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Julian Barnes' Man Booker Prize-shortlisted novel is based on Arthur Conan Doyle's extraordinary real-life fight for justice. "Arthur George" is based on the true story of two men. One is Arthur Conan Doyle, the other is George Edalji, a solicitor from Birmingham. Their nineteenth-century lives are worlds and miles apart, until a series of shocking events brings them together. In dubious circumstances, George is found guilty of harming animals and is sentenced to seven years' penal servitude--a future of ignominious obscurity. However, when Arthur, who is now one of the most famous men in the land as creator of Sherlock Holmes, hears of this racist miscarriage of justice he decides to clear George's name. . . Told against the backdrop of Arthur's family life--his own passionate affair with the woman who was to become the second Lady Conan Doyle and his wife's lengthy battle with tuberculosis--this extraordinary novel is a dazzling exercise in detection.
At the start of this fiendishly comic and suspenseful novel, a mild-mannered English academic chuckles as he watches his wife commit adultery. The action takes place before she met him. But lines between film and reality, past and present become terrifyingly blurred in this sad and funny tour de force from the author of Flaubert's Parrot.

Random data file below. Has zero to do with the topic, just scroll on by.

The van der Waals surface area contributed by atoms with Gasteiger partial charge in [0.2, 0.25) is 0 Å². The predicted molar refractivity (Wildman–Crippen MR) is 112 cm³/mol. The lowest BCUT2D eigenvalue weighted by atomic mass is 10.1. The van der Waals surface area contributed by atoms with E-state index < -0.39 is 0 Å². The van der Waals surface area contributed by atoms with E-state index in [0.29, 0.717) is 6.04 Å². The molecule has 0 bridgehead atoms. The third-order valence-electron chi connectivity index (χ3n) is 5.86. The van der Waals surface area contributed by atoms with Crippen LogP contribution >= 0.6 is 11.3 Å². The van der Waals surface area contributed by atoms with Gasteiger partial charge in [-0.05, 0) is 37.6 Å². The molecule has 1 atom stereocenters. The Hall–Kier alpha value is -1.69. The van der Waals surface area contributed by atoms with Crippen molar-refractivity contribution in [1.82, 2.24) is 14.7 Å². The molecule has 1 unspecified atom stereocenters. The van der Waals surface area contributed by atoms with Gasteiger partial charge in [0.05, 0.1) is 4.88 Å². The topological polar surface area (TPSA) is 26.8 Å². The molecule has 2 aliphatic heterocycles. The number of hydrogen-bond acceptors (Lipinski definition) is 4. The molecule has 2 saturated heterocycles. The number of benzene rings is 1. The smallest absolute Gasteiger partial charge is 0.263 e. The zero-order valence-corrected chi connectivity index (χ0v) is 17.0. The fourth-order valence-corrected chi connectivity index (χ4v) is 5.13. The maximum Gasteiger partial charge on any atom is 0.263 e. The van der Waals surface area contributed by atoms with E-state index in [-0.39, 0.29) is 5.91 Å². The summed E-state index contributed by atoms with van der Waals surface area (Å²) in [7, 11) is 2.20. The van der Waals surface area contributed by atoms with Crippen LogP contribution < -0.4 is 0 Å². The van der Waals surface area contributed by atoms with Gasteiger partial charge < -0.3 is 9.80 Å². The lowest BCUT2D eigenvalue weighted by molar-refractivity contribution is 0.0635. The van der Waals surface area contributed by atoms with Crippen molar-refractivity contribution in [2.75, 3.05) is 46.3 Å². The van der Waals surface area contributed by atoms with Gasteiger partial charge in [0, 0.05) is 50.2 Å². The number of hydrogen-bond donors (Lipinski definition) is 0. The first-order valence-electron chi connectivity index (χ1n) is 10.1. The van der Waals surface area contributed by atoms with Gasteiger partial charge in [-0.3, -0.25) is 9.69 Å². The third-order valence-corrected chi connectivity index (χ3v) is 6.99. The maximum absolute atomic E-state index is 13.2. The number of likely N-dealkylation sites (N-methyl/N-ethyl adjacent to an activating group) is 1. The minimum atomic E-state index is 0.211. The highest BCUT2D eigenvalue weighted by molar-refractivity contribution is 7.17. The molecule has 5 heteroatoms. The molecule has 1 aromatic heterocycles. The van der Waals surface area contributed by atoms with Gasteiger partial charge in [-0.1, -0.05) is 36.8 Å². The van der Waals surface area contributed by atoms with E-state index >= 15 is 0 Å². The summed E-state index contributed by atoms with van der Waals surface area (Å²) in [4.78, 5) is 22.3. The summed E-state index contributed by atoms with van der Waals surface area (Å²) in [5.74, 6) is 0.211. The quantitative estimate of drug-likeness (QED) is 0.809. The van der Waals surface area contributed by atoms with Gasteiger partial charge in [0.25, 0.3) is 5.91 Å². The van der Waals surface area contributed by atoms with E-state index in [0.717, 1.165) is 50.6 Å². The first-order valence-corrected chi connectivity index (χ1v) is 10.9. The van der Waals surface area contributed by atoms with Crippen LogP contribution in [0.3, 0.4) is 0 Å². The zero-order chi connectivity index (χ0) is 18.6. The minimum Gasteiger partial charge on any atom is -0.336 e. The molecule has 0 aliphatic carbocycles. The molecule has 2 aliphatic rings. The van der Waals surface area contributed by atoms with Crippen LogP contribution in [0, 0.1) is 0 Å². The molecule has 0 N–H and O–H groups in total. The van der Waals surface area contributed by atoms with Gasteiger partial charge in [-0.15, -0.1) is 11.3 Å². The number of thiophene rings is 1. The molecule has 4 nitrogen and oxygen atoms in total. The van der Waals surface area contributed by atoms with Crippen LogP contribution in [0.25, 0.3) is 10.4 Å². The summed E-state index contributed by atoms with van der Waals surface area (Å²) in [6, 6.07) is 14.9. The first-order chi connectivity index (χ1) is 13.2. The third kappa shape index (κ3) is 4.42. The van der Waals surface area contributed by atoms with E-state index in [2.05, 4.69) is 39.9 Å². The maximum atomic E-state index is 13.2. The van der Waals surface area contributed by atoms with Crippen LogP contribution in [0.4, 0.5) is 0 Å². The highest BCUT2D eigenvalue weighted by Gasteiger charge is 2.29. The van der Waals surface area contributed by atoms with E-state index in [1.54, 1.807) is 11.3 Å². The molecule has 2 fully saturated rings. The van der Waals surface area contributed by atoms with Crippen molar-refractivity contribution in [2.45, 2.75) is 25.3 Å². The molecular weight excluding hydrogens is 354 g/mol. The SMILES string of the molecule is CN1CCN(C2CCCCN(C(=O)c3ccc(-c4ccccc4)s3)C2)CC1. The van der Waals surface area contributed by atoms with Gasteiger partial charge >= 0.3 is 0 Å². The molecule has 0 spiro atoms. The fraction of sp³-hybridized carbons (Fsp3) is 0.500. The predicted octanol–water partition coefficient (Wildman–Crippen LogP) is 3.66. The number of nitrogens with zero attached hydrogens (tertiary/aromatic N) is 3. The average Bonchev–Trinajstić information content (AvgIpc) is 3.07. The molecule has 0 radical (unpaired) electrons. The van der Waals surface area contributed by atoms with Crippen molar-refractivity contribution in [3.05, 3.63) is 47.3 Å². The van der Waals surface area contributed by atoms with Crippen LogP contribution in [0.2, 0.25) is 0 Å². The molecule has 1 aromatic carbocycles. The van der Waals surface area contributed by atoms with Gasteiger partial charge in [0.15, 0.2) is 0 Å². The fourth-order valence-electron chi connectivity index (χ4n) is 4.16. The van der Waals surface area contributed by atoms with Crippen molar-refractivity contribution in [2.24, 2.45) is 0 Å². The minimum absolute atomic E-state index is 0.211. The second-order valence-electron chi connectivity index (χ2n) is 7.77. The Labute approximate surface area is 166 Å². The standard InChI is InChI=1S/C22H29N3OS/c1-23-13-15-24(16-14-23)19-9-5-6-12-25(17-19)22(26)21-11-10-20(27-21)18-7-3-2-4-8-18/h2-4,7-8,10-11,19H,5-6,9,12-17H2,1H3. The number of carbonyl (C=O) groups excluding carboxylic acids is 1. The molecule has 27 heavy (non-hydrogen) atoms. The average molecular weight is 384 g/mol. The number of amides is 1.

In his first collection of short stories, Barnes explores the narrow body of water containing the vast sea of prejudice and misapprehension which lies between England and France with acuity humor, and compassion. For whether Barnes's English characters come to France as conquerors or hostages, laborers, athletes, or aesthetes, what they discover, alongside rich food and barbarous sexual and religious practices, is their own ineradicable Englishness. The ten stories that make up Cross Channel introduce us to a plethora of intriguing, original, and sometimes ill-fated characters. Elegantly conceived and seductively written, Cross Channel is further evidence of Barnes's wizardry.From the Trade Paperback edition.